Dental anxiety is common. Most Americans have some degree of fear about visiting the dentist. Understanding the causes of dental anxiety can help people master their anxiety. And, of course, prevent it in the future. We work with our patients to help them feel more comfortable in our office, including the use of sedation dentistry to help you overcome your fear and get the treatment you need or desire.
Now a new study shows something you might already know: your siblings may be part of the reason why you are afraid of the dentist.
Kids with Siblings Have More Fear
The study comes from Hong Kong, where researchers conducted surveys about dental fear among hundreds of schoolchildren. They then looked at how the structure of the kids’ families influenced the presence or level of fear.
Overall, about a third of kids (33.1%) reported having dental fear, with the average level of fear on the Childhood Fear Survey Schedule-Dental Subscale being 29.1. They found that kids with siblings were much more likely to have fear than those without siblings (37.0% vs. 24.1%), and they were more likely to report higher fear levels (29.9 vs. 27.4).
Although researchers caution that their results may not be generalizable outside of Hong Kong, it is actually easy to see how having siblings can make it more likely that you will be afraid of the dentist.
How Your Siblings Could Contribute to Your Fear
This study does not actually show us that other siblings cause dental fear, just that there is an association. But anyone who has siblings can probably identify the ways that brothers and sisters can make one more likely to fear the dentist. Here are a few common ways that can happen.
Many people develop dental anxiety because of a bad childhood experience at the dentist. But that experience does not have to be yours. If you have siblings, the likelihood that you are familiar with a bad dental experience multiplies.
Another way that siblings can cause dental anxiety is by showing their own anxiety. When a brother or sister you look up to manifests a fear, you are more likely to develop that fear, too. And it can be even worse if this is an older sibling who you have trusted to help you overcome your own fears in the past.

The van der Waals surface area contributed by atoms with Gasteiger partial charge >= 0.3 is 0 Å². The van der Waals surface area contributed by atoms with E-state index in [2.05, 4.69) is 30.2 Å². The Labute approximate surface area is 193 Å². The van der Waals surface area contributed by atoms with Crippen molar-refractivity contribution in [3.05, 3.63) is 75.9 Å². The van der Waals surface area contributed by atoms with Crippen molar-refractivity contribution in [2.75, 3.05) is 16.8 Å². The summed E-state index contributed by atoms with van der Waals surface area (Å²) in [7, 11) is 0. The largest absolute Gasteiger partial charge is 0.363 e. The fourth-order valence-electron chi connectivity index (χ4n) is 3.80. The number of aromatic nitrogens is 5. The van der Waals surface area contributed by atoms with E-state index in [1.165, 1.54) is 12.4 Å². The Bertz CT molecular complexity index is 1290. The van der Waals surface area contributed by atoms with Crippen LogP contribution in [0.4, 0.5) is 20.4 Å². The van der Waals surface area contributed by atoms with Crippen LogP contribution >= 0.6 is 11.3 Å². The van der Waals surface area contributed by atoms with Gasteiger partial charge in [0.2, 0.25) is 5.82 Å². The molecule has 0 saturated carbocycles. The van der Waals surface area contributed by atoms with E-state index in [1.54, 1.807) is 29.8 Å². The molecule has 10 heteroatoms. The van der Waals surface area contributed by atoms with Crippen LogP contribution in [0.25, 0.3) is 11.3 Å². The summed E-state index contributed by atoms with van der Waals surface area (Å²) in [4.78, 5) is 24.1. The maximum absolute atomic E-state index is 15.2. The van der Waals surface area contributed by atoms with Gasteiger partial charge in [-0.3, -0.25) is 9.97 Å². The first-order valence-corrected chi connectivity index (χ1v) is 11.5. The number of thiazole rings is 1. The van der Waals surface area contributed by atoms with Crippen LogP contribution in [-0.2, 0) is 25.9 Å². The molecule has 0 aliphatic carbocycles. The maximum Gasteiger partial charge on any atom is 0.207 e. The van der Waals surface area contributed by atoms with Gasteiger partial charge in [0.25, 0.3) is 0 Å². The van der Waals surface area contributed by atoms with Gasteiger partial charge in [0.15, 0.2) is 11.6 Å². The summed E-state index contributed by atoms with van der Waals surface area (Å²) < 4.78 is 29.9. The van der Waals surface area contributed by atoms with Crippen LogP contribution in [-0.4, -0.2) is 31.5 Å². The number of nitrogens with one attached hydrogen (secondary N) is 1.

Another thing siblings do is tease one another. Some of this involves playing on actual or potential fears, like the dentist. This means that once a child even begins to manifest dental fear, siblings will pick up on it and magnify it with teasing. This can take a small fear and turn it into a more serious fear.
Sometimes people develop dental anxiety because of a misguided attempt by siblings or parents to be helpful. When trying to make kids understand the importance of good oral hygiene, siblings (and parents) can sometimes use the dentist as a kind of bogeyman. The consequences of not brushing are more visits to the dentist and all the things the dentist will have to do to a kid’s teeth. The goal is noble, but the result is often damaging.
When kids who have been told this become adults, they sometimes avoid the dentist, especially when they have a dental problem. They are afraid of the treatment they are going to get.
We Can Help You Overcome Anxiety
The good news is that no matter the source of your dental anxiety, there is help to overcome it. Our office is a comfortable, welcoming environment that many people find more relaxing than other dentists they have seen. And we also offer sedation dentistry, including oral conscious sedation for people whose anxiety is even more serious. This can help you get the dental care you need to enjoy good oral health again.
If you would like to learn more about overcoming your fear of the dentist in St. Louis, please call (314) 678-7876 today for an appointment with dentist Dr. Chris Hill at City Smiles, with offices in both downtown St. Louis and Clayton, MO.